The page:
At the New Republic, Anne Applebaum tries to pinpoint the genre of Hillary Clinton’s Hard Choices. Too superficial and sentimental to be a policy book, to guarded to be a memoir, too cliched to give insight into people or events, the book is best read, Applebaum argues, as one of those books that Presidential candidates write when they’re getting ready to run for President. Read in that light, she thinks Hillary has revealed a good deal.
For one thing, she reveals that she is motivated above all by the “ethic of service that her parents bequeathed to her. At one point she speaks of her ‘service gene, that voice telling me there is no higher calling or more noble purpose than serving your country.’ Clinton also hints at personal sacrifices: ‘When I chose to leave a career as a young lawyer in Washington to move to Arkansas to marry Bill and start a family, my friends asked, Are you out of your mind? I heard similar questions when I took on health care reform as First Lady, ran for office myself, and accepted President Barack Obama’s offer to represent our country as Secretary of State.’ That is a clear message: Clinton is not enjoying all of this, and she is not going to pretend otherwise. She didn’t move to Arkansas or tackle health care reform or become secretary of state because those were pleasurable things to do. She was not seeking personal gratification—on the contrary. Unlike some of the men who have been or will be her competitors, she is not motivated by narcissism, arrogance, and egotism. She is animated entirely by her ‘service gene.’”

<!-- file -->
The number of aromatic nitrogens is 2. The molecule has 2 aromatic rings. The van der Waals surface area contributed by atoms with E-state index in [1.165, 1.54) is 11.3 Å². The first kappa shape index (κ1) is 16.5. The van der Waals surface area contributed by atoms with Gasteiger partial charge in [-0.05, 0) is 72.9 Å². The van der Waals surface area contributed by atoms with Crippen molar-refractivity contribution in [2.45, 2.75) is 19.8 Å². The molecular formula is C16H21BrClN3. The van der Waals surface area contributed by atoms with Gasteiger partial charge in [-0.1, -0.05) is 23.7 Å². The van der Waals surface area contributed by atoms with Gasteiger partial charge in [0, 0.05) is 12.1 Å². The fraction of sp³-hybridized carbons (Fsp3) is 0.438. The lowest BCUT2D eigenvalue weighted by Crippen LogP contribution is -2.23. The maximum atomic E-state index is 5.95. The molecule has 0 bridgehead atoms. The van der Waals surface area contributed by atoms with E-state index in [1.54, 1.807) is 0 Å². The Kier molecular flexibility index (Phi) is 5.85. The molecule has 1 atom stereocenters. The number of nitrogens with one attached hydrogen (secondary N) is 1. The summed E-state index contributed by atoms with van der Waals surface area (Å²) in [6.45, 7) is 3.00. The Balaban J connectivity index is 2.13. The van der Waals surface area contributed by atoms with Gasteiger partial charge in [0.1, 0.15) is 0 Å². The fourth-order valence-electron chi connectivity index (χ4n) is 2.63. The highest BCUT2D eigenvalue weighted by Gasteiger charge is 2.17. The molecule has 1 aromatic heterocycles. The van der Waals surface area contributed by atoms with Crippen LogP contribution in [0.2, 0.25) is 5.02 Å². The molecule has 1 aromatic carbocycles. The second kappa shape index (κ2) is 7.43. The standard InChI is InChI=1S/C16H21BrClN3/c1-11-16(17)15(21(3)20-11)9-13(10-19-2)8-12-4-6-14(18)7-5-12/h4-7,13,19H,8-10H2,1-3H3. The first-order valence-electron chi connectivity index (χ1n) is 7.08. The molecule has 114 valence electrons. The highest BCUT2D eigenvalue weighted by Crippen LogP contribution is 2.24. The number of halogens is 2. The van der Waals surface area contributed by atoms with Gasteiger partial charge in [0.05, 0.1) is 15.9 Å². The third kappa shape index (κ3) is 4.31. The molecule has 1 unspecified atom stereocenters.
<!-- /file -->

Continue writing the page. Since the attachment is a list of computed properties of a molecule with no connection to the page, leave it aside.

Applebaum also thinks that Clinton is positioning herself as a “deeply non-ideological” candidate, “a centrist. She intends to run as a hard-working, fact-oriented pragmatist—someone who finds ways to work with difficult opponents, and not only faces up to difficult problems but also makes the compromises needed to solve them.” Hardly inspiring, but it “might well be a brilliant campaign strategy. It might even be a brilliant presidential strategy. Clinton wants to be the politician who will rise above the partisanship that has hamstrung the Obama administration, end the gridlock in Washington, cut deals, and move forward. In order to do this, she will transform herself into a figure of benign neutrality.” Maybe that is brilliant, but let’s say it’s going to be a hard sell among the people I know and in the places I’ve lived.
On a more personal note, Applebaum concludes that “there is another message in Hard Choices: by writing the kind of book that she wrote, Clinton is indicating that she is not going to open up and reveal herself in some new way—ever. If there is more depth beneath the surface, if she is less stolid and lackluster than she appears to be, then we aren’t going to know about it. This is a woman who is aware that every outfit she wears, every hairstyle she adopts, every word she utters can create an international debate, and she intends to control as much of that conversation as she can.”